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Arts & Life

What Michigan wineries can learn from New Zealand

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Flickr user farlane
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Vineyard in Leelanau County

Could low-alcohol wines that still pack full, rich flavor be on the horizon for Michigan?

HOUR Detroit Magazine's chief wine and restaurant critic Chris Cook says Michigan's flavor patterns do better with less alcohol, but balancing the two can be difficult.

"The problem is simply this. When you have what we would call a normal wine from, say, a place like California, that's grown in a climate where there's a lot of heat and there's a lot of days with very warm weather. You get to the Midwest, we can get certain ripeness, but we can't get full ripeness the way that they do," Cook says.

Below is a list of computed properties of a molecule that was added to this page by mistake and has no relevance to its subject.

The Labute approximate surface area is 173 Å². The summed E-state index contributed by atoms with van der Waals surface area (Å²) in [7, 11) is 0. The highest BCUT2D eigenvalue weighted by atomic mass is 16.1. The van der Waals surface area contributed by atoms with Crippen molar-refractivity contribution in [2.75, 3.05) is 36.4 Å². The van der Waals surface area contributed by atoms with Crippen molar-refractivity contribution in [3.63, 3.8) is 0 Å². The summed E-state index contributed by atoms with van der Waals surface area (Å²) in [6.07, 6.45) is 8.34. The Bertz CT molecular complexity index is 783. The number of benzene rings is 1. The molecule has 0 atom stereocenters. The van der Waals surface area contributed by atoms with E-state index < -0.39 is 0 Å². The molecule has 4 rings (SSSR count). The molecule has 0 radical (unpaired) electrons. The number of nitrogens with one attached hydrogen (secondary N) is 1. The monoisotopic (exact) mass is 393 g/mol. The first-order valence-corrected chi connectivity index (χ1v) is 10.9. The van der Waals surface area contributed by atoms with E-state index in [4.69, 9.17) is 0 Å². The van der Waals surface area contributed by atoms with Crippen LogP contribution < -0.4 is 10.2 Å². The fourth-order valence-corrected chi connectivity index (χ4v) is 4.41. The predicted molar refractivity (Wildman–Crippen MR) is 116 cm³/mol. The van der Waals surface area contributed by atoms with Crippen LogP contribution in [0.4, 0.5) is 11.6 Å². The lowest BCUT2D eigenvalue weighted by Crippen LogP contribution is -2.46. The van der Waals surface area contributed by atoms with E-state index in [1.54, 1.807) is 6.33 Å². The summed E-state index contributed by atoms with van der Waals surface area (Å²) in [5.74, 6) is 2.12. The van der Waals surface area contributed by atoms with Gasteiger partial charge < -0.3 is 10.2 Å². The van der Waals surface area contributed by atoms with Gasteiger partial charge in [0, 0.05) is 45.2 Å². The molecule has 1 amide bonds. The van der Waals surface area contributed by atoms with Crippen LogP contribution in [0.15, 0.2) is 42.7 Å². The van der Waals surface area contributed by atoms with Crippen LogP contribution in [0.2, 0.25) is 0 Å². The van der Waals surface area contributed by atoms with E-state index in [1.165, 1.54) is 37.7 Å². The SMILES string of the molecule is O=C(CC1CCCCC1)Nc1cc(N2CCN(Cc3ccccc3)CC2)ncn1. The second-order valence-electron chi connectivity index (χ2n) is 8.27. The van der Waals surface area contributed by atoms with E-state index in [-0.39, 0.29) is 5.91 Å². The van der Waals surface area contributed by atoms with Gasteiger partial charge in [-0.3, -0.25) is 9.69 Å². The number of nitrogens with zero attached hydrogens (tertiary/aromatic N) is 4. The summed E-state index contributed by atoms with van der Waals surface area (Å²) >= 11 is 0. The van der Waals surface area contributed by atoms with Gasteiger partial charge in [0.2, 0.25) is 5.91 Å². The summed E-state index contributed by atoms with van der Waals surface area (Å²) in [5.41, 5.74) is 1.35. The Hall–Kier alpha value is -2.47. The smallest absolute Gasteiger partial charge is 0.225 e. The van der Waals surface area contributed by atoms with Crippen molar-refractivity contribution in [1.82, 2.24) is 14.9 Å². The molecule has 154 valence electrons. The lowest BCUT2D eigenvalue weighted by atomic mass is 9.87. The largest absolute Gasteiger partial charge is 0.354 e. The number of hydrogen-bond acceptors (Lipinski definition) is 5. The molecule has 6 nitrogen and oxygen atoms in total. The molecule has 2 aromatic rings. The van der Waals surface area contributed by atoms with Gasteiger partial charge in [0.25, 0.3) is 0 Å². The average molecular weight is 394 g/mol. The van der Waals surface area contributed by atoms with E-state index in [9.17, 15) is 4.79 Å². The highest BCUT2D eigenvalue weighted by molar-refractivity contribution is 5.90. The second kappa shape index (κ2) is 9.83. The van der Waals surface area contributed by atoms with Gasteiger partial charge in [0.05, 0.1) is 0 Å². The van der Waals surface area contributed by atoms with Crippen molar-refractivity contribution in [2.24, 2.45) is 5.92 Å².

And with a moderate climate, it can be hard to find a way to increase both the flavor patterns of the fruit and increase the alcohol.

Now, New Zealand has been experimenting with different growing techniques. Growers have started to pluck newer leaves from the vine and leave older ones on the end. This small change reduces the way the sugar comes into the grape, and in turn the alcohol is reduced but the flavor continues to increase.

Cook says there is a long way to go before this is tested well enough to be implemented, but it could lead to more variations of grapes and flavors for Michigan growers.

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